This section describes what you should do to downgrade to an older
MySQL version in the unlikely case that the previous version
worked better than the new one.
If you are downgrading within the same release series (for
example, from 5.0.13 to 5.0.12) the
general rule is that you just have to install the new binaries on
top of the old ones. There is no need to do anything with the
databases. As always, however, it is always a good idea to make a
The following items form a checklist of things you should do
whenever you perform a downgrade:
Read the upgrading section for the release series from which
you are downgrading to be sure that it does not have any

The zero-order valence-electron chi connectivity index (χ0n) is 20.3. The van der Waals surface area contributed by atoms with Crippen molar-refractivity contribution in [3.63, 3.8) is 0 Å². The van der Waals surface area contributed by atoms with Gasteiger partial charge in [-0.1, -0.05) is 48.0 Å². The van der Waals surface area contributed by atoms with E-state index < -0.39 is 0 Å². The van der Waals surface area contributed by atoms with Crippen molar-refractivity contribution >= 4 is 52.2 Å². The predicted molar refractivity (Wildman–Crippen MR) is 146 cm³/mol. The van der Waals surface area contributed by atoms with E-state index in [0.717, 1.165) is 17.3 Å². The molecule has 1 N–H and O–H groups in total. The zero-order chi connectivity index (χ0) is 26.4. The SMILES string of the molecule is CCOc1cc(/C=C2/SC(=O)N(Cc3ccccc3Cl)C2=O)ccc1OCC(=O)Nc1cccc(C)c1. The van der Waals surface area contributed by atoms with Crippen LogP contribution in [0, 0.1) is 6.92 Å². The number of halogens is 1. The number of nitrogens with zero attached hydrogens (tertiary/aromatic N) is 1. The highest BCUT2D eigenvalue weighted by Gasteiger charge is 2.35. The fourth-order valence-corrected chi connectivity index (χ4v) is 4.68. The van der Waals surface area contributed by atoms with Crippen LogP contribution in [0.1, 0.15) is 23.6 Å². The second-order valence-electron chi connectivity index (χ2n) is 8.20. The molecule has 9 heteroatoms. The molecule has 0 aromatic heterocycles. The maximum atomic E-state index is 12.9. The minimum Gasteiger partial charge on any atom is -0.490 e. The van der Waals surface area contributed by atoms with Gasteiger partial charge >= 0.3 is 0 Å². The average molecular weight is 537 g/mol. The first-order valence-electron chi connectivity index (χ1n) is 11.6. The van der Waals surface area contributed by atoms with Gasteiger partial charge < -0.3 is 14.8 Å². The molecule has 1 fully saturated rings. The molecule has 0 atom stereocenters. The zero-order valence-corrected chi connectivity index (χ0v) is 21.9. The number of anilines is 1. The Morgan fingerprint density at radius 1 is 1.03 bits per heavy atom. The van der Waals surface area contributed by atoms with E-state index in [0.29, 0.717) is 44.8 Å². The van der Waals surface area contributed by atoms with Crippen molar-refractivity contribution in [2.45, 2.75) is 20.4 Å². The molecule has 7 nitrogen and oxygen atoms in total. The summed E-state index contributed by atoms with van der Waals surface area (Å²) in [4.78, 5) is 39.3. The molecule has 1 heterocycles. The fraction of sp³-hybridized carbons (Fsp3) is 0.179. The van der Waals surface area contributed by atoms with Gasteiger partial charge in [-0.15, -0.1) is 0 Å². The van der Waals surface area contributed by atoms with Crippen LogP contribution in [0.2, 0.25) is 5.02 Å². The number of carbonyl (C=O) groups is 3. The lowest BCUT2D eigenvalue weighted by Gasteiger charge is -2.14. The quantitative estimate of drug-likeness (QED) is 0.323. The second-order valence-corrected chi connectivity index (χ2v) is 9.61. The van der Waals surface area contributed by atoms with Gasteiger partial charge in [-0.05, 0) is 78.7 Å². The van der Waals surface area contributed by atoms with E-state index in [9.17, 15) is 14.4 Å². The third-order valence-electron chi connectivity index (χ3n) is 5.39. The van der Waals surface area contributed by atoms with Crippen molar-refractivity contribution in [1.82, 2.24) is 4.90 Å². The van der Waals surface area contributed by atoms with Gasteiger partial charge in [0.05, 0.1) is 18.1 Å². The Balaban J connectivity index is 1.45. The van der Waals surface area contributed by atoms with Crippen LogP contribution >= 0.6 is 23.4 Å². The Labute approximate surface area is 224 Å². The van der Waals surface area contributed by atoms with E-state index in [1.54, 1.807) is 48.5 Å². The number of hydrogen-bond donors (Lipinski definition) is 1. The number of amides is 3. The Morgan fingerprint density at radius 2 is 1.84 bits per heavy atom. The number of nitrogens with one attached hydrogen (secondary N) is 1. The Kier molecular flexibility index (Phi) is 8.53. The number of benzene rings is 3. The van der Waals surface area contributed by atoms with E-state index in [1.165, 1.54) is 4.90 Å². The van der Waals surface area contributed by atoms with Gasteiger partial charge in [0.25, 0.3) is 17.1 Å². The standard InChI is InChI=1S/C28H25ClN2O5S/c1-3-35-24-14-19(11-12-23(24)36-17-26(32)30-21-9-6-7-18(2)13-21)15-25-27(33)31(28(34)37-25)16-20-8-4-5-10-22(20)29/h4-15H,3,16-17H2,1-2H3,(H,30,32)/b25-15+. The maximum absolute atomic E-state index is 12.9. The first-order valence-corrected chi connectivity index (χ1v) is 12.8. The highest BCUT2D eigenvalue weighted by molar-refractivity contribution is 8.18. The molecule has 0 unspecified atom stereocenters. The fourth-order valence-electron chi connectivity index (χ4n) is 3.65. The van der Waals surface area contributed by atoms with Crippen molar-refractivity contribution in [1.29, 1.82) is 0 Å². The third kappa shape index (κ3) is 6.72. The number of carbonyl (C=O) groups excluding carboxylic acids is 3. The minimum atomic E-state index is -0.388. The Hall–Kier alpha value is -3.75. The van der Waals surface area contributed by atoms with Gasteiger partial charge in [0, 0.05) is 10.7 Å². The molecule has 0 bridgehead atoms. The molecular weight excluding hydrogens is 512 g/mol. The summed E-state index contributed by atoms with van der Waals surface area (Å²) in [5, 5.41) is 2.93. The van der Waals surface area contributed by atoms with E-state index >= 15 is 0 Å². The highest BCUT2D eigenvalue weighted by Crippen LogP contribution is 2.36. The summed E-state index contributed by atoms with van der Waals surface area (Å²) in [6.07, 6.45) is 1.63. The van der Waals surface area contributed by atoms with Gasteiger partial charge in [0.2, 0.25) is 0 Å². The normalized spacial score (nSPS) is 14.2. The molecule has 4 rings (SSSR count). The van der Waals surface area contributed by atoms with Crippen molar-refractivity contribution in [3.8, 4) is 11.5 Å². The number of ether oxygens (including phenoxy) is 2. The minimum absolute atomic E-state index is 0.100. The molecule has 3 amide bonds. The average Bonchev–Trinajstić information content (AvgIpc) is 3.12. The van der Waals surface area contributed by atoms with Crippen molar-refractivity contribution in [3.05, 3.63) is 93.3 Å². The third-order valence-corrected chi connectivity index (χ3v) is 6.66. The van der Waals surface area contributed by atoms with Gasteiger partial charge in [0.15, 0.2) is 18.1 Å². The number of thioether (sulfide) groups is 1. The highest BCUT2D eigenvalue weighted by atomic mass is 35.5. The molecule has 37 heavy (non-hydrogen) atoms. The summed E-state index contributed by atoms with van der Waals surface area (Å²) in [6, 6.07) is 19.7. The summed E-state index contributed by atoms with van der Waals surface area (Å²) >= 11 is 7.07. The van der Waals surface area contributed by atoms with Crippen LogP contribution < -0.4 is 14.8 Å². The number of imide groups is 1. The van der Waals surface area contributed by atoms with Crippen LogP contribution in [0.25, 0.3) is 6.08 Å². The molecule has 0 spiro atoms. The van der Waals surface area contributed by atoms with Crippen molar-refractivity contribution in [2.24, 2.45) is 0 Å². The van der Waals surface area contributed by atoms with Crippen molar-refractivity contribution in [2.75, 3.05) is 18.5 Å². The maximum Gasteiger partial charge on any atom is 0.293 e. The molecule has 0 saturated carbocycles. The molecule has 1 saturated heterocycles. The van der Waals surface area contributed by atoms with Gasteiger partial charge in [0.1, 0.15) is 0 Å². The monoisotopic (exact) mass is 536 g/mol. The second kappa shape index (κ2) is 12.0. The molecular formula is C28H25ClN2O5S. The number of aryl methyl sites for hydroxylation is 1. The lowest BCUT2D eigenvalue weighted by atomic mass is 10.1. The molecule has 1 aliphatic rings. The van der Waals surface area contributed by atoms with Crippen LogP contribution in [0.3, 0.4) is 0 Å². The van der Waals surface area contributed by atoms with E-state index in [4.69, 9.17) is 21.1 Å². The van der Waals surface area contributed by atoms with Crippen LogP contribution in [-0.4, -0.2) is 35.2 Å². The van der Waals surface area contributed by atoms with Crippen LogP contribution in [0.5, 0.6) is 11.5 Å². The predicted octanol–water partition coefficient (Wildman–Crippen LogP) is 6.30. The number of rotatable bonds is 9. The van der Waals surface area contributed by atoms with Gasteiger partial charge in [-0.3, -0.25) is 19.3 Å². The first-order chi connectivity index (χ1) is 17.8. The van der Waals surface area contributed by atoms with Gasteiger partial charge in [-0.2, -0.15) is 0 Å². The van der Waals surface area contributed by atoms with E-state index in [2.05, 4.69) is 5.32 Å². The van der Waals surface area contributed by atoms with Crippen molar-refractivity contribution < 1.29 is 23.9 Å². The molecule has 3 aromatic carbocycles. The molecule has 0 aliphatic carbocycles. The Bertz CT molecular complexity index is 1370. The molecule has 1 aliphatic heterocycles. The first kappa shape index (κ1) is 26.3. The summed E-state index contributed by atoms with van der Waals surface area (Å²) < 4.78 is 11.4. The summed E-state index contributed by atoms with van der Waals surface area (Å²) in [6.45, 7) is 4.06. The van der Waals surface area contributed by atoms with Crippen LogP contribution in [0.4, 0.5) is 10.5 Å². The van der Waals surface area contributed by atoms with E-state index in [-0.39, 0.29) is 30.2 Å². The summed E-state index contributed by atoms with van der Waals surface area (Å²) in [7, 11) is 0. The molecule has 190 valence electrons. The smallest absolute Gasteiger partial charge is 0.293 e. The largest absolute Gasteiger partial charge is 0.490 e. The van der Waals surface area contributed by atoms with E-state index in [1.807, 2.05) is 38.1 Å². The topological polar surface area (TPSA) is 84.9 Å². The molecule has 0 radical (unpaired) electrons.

features you really need. Section 2.10, “Upgrading MySQL”.
If there is a downgrading section for that version, you should
read that as well.
In most cases, you can move the MySQL format files and data files
between different versions on the same architecture as long as you
stay within versions for the same release series of MySQL.
If you downgrade from one release series to another, there may be
incompatibilities in table storage formats. In this case, you can
use mysqldump to dump your tables before
downgrading. After downgrading, reload the dump file using
re-create your tables. For examples, see
Section 2.10.2, “Copying MySQL Databases to Another Machine”.
The normal symptom of a downward-incompatible table format change
when you downgrade is that you can't open tables. In that case,
use the following procedure:
Stop the older MySQL server that you are downgrading to.
Restart the newer MySQL server you are downgrading from.
Dump any tables that were inaccessible to the older server by
using mysqldump to create a dump file.
Stop the newer MySQL server and restart the older one.
Reload the dump file into the older server. Your tables should